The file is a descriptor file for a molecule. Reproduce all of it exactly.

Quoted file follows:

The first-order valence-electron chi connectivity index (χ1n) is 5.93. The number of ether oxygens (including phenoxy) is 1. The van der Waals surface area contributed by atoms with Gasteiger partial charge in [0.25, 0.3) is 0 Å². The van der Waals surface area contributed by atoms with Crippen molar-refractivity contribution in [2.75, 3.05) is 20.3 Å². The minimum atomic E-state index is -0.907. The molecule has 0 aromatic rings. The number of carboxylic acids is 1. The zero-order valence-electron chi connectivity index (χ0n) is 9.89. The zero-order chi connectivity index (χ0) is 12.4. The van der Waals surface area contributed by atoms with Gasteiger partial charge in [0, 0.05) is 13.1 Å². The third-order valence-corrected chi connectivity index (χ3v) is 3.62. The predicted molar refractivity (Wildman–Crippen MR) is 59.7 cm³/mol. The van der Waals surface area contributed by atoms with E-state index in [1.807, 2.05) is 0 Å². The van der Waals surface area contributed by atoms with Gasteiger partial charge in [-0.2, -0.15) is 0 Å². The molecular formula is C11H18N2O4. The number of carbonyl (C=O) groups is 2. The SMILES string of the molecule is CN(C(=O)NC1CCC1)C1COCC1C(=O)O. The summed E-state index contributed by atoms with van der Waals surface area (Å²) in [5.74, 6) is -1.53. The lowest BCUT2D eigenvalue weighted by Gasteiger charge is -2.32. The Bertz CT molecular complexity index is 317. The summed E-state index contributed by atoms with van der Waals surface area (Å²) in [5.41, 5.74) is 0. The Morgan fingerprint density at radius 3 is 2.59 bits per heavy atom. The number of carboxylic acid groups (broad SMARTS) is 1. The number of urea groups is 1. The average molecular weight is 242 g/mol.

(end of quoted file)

The first-order valence-electron chi connectivity index (χ1n) is 5.93. The number of ether oxygens (including phenoxy) is 1. The van der Waals surface area contributed by atoms with Gasteiger partial charge in [0.25, 0.3) is 0 Å². The van der Waals surface area contributed by atoms with Crippen molar-refractivity contribution in [2.75, 3.05) is 20.3 Å². The minimum atomic E-state index is -0.907. The molecule has 0 aromatic rings. The number of carboxylic acids is 1. The zero-order valence-electron chi connectivity index (χ0n) is 9.89. The zero-order chi connectivity index (χ0) is 12.4. The van der Waals surface area contributed by atoms with Gasteiger partial charge in [0, 0.05) is 13.1 Å². The third-order valence-corrected chi connectivity index (χ3v) is 3.62. The predicted molar refractivity (Wildman–Crippen MR) is 59.7 cm³/mol. The van der Waals surface area contributed by atoms with E-state index in [1.807, 2.05) is 0 Å². The van der Waals surface area contributed by atoms with Gasteiger partial charge in [-0.2, -0.15) is 0 Å². The molecular formula is C11H18N2O4. The number of carbonyl (C=O) groups is 2. The SMILES string of the molecule is CN(C(=O)NC1CCC1)C1COCC1C(=O)O. The summed E-state index contributed by atoms with van der Waals surface area (Å²) in [5.74, 6) is -1.53. The lowest BCUT2D eigenvalue weighted by Gasteiger charge is -2.32. The Bertz CT molecular complexity index is 317. The summed E-state index contributed by atoms with van der Waals surface area (Å²) in [5.41, 5.74) is 0. The Morgan fingerprint density at radius 3 is 2.59 bits per heavy atom. The number of carboxylic acid groups (broad SMARTS) is 1. The number of urea groups is 1. The average molecular weight is 242 g/mol.